ght now. Who do you want to face or not want to face? And for what reason?
MK: I want to face Pujols to see if I could get him out once.
BV: So, I think that would fit most and least.
MK: Yeah, most and least.
BV: Okay, that’s good. You want to challenge yourself. And at the same time, that guy is dangerous.
MK: (laughs) What can I throw?
BB: I’d like to face A-Rod. I mean, he’s a good hitter, but you know. I’d just like to face him to see if I could get him out like Kirk said. See how my stuff matches up with one of the greatest big league hitters even though he’s had all this stuff on ESPN with steroids. And all that stuff. I’d just like to face him and see if I could do any good against him.
BV: Alright. Good answers. Pujols and A-Rod. I would pick like some twenty fifth man on the roster. I wanna face that dude. Cause if he ain’t cracking the starting line-up every day, I’m gonna get his (donkey) out. (Beavan and Kirkman laugh) You guys swing for the fences. I love it. That’s really all I got. Thank you both for doing this.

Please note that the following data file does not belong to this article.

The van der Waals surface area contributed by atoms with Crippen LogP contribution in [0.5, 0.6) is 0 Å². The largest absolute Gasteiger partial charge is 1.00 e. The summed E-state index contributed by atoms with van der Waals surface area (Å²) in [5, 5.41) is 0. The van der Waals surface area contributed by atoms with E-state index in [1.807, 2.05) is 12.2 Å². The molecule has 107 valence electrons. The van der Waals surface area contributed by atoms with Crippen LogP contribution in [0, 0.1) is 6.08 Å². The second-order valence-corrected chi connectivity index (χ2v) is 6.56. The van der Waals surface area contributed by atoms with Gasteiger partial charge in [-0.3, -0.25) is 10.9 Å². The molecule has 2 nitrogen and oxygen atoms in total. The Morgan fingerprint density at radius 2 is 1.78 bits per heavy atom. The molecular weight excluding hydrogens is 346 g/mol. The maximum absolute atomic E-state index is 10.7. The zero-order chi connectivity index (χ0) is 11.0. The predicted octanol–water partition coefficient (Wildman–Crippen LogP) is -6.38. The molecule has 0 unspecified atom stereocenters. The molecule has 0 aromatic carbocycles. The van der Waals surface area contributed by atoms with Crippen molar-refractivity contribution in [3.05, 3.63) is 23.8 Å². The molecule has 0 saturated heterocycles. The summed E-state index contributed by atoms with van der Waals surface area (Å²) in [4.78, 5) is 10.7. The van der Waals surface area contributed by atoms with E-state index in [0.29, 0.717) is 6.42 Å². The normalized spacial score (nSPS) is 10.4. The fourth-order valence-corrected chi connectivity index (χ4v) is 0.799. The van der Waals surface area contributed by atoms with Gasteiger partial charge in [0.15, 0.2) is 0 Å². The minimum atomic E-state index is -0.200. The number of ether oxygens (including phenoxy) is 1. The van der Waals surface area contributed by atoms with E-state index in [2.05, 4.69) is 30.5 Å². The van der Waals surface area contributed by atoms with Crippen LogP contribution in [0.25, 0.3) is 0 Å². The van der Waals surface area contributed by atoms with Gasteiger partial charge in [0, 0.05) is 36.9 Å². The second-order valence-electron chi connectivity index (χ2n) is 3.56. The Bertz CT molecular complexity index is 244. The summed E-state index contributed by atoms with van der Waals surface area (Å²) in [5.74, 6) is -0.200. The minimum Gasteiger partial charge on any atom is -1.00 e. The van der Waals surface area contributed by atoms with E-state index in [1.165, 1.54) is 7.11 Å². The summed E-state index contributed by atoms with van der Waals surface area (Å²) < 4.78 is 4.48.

Blake and Michael were good sports for sitting down with me. We were playing cards in the hotel room when I sprung this on them out of nowhere. And now, I won’t get to hear any complaints from their significant others on how they suck the life out of their ballplayers. I was summoned back to Oklahoma City shortly after this interview, and I don’t have their phone numbers. So, if you guys read this, thanks again.
Alright, this is the end of examining relationships with ballplayers. Unless I can convince a certain reliever teammate here in Oklahoma City to talk about his wife’s pregnancy and expecting a child. I don’t want to call him out. But his nickname is Pirate. He’s a left-handed side-armer. And he’s been ducking me like a little (female dog).